| Willy Brandt School of Public Policy, Global Public Policy

Will Jones: Refugees and Municipalities. Rethinking the Distribution Process.

In 2015, the German Interior Minister, Thomas de Maizière, told press that “[asylum seekers] cannot choose the states where they are seeking protection.” This statement, focused on what ‘cannot’ be done, catalyzed a critical reconception of the current refugee allocation system. Research on this shift was spearheaded by Dr. Will Jones and Dr. Alex Teytelboym, the former of which gave a guest lecture on January 16th at the Brandt School. The spirited lecture took the audience through the basics of market design, matching markets, and the application of the two concepts on the Refugee Match. Dr. Jones was joined by Christine Sommer from the Thuringian Office of the Commissioner for Integration, Migration and Refugees. She shed light on the current refugee allocation process in the state, the challenges that the office is facing, and the synergy with the Refugee Match concept.

Refugee Match is timely in the European context in the wake of the increase in migration to Europe since 2015. Of the 3.6 million asylum seekers since 2015 in Europe, 1.8 million have been allocated. Migration, however, is an ongoing phenomenon; in the first ten months of 2019 alone, there were 600,000 new asylum applications. What is more, the current refugee allocation process is an often cumbersome one and a less than adequate system for ensuring the maintenance of dignity, the prioritization of preferences, and the reduction of burden on people in an already vulnerable state. Imagine an office filled with slips of paper with names of refugees being shuffled around by administrators to fill open slots in host municipalities. The Refugee Match system at its core is meant to instill a sense of agency for refugees in the allocation process. Municipalities in which refugees are allocated have certain capacities and preferences for new community members. In turn refugees also have certain capacities and preferences. The Refugee Match system as outlined by Dr. Jones is based an algorithm that optimizes the two ‘sides’ in order to 1) speed up the allocation process relative to the current manual and heavily bureaucratic process; 2) ensure that refugees are not allocated to communities that are no able to meet their needs (for example in terms of sufficient primary school spots or special health conditions); 3) reach pareto efficiency—not making one party better off at the expense of the well-being of another party; and 4) create a system that protects the information of parties to enable them to safely disclose their true preferences. Similar matching market algorithms are already in use and saving lives in the US system for matching kidney donors and other contexts such as land tenure and public-school student allocation (Jones & Teytelboym, 2018).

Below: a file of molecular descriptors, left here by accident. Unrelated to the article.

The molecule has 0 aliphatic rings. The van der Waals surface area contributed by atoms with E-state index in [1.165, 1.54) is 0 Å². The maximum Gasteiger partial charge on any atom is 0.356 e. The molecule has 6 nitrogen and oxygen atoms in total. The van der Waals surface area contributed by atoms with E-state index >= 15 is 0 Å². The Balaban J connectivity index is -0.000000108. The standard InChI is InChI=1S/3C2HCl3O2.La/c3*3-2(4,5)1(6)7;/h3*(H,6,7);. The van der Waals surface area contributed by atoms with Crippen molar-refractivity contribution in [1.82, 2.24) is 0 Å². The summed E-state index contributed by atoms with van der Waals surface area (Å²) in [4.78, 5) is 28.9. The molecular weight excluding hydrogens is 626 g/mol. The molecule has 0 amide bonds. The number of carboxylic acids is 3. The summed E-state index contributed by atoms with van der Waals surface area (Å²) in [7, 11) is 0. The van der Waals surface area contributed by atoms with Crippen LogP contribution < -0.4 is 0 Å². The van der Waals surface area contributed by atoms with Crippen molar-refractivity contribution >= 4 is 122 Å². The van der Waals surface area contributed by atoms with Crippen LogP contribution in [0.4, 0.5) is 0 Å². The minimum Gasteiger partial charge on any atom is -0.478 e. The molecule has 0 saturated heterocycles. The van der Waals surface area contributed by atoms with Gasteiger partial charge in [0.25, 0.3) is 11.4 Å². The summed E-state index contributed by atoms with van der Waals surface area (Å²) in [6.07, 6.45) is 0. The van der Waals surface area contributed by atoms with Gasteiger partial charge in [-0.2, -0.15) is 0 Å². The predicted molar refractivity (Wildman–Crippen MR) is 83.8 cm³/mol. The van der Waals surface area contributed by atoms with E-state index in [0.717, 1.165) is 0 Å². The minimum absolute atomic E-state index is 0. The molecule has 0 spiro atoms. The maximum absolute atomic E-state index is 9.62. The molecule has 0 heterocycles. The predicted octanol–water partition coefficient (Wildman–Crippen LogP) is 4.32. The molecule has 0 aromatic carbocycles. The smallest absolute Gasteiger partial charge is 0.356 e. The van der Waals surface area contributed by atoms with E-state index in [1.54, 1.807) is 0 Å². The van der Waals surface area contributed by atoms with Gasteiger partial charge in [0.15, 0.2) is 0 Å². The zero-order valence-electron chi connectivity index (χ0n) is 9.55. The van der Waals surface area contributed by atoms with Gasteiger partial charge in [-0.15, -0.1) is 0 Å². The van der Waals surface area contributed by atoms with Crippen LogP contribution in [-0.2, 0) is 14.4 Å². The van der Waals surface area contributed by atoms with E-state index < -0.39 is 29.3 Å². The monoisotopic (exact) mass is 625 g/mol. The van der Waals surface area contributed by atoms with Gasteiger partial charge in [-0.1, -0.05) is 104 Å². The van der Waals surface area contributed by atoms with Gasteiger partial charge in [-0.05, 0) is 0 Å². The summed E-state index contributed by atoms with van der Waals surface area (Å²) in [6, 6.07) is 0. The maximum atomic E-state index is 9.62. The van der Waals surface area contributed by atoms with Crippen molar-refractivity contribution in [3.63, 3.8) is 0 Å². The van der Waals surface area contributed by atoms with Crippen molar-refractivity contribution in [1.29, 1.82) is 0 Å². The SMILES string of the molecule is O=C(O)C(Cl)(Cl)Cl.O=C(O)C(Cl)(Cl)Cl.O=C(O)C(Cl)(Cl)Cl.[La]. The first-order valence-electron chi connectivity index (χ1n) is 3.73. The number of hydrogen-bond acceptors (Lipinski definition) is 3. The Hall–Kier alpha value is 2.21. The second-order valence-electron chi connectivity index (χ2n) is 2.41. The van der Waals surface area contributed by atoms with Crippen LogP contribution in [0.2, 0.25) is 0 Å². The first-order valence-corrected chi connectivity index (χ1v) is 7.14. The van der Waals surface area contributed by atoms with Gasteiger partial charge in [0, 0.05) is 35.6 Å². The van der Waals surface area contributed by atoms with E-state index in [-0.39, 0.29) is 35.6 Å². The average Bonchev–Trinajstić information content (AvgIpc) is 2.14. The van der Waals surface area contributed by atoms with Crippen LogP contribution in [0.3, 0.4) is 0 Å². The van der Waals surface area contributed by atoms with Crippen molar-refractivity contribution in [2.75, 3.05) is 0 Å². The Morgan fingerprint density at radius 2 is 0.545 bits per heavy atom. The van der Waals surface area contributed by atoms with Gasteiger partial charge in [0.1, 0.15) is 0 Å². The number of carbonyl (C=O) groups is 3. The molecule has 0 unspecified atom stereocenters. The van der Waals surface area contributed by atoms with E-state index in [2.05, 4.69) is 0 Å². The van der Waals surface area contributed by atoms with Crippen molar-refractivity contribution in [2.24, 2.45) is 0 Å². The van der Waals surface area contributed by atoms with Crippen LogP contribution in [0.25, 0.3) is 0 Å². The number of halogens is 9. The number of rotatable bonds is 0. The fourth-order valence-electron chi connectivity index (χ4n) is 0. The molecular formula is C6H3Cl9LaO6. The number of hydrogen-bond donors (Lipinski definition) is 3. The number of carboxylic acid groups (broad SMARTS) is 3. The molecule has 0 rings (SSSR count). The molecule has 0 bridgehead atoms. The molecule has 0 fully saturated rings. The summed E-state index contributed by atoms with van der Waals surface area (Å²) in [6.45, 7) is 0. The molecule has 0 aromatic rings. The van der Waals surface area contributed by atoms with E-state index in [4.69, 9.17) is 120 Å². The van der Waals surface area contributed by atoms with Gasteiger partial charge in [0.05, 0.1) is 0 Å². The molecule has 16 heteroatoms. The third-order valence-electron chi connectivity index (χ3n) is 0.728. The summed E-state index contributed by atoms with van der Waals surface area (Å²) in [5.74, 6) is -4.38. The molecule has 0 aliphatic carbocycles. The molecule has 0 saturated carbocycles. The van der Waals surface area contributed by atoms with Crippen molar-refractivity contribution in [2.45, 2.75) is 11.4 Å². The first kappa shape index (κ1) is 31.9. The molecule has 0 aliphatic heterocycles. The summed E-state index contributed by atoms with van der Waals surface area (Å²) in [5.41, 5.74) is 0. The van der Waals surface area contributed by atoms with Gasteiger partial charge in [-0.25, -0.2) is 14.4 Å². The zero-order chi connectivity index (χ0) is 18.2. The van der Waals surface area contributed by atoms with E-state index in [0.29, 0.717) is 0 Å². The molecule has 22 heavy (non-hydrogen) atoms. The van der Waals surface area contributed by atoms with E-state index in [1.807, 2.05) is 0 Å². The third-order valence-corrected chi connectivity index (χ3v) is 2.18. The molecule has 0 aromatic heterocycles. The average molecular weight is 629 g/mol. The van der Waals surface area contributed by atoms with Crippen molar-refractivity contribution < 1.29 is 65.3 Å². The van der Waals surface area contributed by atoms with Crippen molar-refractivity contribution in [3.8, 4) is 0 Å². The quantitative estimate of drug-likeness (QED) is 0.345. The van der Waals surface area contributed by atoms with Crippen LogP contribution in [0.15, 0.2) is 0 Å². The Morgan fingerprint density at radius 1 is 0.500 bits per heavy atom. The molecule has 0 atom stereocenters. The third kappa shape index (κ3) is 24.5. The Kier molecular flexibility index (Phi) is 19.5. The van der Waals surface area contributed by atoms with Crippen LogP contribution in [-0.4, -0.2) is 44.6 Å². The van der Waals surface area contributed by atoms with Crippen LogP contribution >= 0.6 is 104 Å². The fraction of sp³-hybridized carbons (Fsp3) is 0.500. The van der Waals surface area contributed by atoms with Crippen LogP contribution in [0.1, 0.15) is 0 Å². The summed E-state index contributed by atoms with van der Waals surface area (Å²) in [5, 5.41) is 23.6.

In Germany, refugees are allocated to the federal states and then the local agency processes and resettles them within the territory. Ms. Sommer emphasizes that Thuringia needs immigration: "We therefore want to create a good basis and welcoming conditions so that refugees who come to Thuringia feel well here, are offered good and tailored opportunities for integration and want to stay in Thuringia. Dr. Jones's matching is therefore also very interesting for Thuringia. If the refugees are accommodated in municipalities in a way that the needs and desires of both refugees and municipalities are properly met, this is a mutual benefit and an opportunity for Thuringia."

There are certainly potential benefits in Thuringia to integrate the Refugee Match system to lead to better allocation outcomes for both refugees and the municipalities. Unfortunately, the external factors such as rising xenophobia and the political obstacles are salient barriers. Yet taking the allocation of refugees to Thuringia as a given, if Refugee Match can be shown to save resources in the allocation process, there is the potential that the discussion will be revisited. Further to get community buy-in to the refugee allocation process, an audience member who grew up in Thuringia suggested that identifying the needs of Thuringian small businesses through a town hall process may be a democratized application of the Refugee Match system. This could be particularly relevant in municipalities in Thuringia that are difficult to motivate to accept refugees. This begs the question what is the right level of bottom-up, top-down, automation, or bureaucracy in the process of refugee allocation?

Sources & further Information
Eurostat. (2020, January 14). Asylum and first time asylum applicants—Monthly data (rounded). Eurostat. https://ec.europa.eu/eurostat/databrowser/view/tps00189/default/table?lang=en
Jones, W., & Teytelboym, A. (2018). The Local Refugee Match: Aligning Refugees’ Preferences with the Capacities and Priorities of Localities. Journal of Refugee Studies31(2), 152–178. https://doi.org/10.1093/jrs/fex022
Thuringian State Office for Statistics. (2019). State election 2019 in Thuringia—Final result. Elections in the Free State of Thuringia. https://wahlen.thueringen.de/datenbank/wahl1/wahl.asp?wahlart=LW&wJahr=2019&zeigeErg=Land
Tondo, L. (2019, August 25). Nearly 900,000 asylum seekers living in limbo in EU, figures show. The Guardianhttps://www.theguardian.com/world/2019/aug/25/asylum-seekers-limbo-eu-countries